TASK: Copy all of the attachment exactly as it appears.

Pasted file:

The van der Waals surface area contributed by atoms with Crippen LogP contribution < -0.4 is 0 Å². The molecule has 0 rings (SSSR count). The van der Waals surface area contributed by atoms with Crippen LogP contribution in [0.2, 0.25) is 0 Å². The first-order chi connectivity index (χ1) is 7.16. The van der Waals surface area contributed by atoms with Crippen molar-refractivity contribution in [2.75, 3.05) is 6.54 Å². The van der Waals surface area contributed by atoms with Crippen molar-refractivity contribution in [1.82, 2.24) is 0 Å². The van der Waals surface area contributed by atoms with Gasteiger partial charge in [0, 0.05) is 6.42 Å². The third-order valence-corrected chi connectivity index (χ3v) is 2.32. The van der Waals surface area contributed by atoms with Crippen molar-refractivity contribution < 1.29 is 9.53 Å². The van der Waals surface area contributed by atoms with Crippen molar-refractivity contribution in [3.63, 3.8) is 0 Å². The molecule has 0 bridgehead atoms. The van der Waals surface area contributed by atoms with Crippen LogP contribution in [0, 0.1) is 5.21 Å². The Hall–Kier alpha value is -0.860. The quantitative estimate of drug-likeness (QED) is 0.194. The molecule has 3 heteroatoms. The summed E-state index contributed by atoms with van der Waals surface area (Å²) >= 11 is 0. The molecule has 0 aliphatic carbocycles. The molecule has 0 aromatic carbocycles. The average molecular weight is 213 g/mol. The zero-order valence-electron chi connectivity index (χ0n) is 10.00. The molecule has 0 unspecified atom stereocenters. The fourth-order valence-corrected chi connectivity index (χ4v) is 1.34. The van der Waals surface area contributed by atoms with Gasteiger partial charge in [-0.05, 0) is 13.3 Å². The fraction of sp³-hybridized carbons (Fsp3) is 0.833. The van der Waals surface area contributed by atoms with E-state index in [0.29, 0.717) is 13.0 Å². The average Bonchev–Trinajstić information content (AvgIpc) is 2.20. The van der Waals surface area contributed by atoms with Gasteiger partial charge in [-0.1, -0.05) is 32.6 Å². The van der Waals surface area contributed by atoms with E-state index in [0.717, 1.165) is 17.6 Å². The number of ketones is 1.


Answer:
The van der Waals surface area contributed by atoms with Crippen LogP contribution < -0.4 is 0 Å². The molecule has 0 rings (SSSR count). The van der Waals surface area contributed by atoms with Crippen LogP contribution in [0.2, 0.25) is 0 Å². The first-order chi connectivity index (χ1) is 7.16. The van der Waals surface area contributed by atoms with Crippen molar-refractivity contribution in [2.75, 3.05) is 6.54 Å². The van der Waals surface area contributed by atoms with Crippen molar-refractivity contribution in [1.82, 2.24) is 0 Å². The van der Waals surface area contributed by atoms with Gasteiger partial charge in [0, 0.05) is 6.42 Å². The third-order valence-corrected chi connectivity index (χ3v) is 2.32. The van der Waals surface area contributed by atoms with Crippen molar-refractivity contribution < 1.29 is 9.53 Å². The van der Waals surface area contributed by atoms with Crippen molar-refractivity contribution in [3.63, 3.8) is 0 Å². The molecule has 0 bridgehead atoms. The van der Waals surface area contributed by atoms with Crippen LogP contribution in [0, 0.1) is 5.21 Å². The Hall–Kier alpha value is -0.860. The quantitative estimate of drug-likeness (QED) is 0.194. The molecule has 3 heteroatoms. The summed E-state index contributed by atoms with van der Waals surface area (Å²) >= 11 is 0. The molecule has 0 aliphatic carbocycles. The molecule has 0 aromatic carbocycles. The average molecular weight is 213 g/mol. The zero-order valence-electron chi connectivity index (χ0n) is 10.00. The molecule has 0 unspecified atom stereocenters. The fourth-order valence-corrected chi connectivity index (χ4v) is 1.34. The van der Waals surface area contributed by atoms with Gasteiger partial charge in [-0.05, 0) is 13.3 Å². The fraction of sp³-hybridized carbons (Fsp3) is 0.833. The van der Waals surface area contributed by atoms with E-state index in [0.29, 0.717) is 13.0 Å². The average Bonchev–Trinajstić information content (AvgIpc) is 2.20. The van der Waals surface area contributed by atoms with Gasteiger partial charge in [-0.1, -0.05) is 32.6 Å². The van der Waals surface area contributed by atoms with E-state index in [0.717, 1.165) is 17.6 Å². The number of ketones is 1.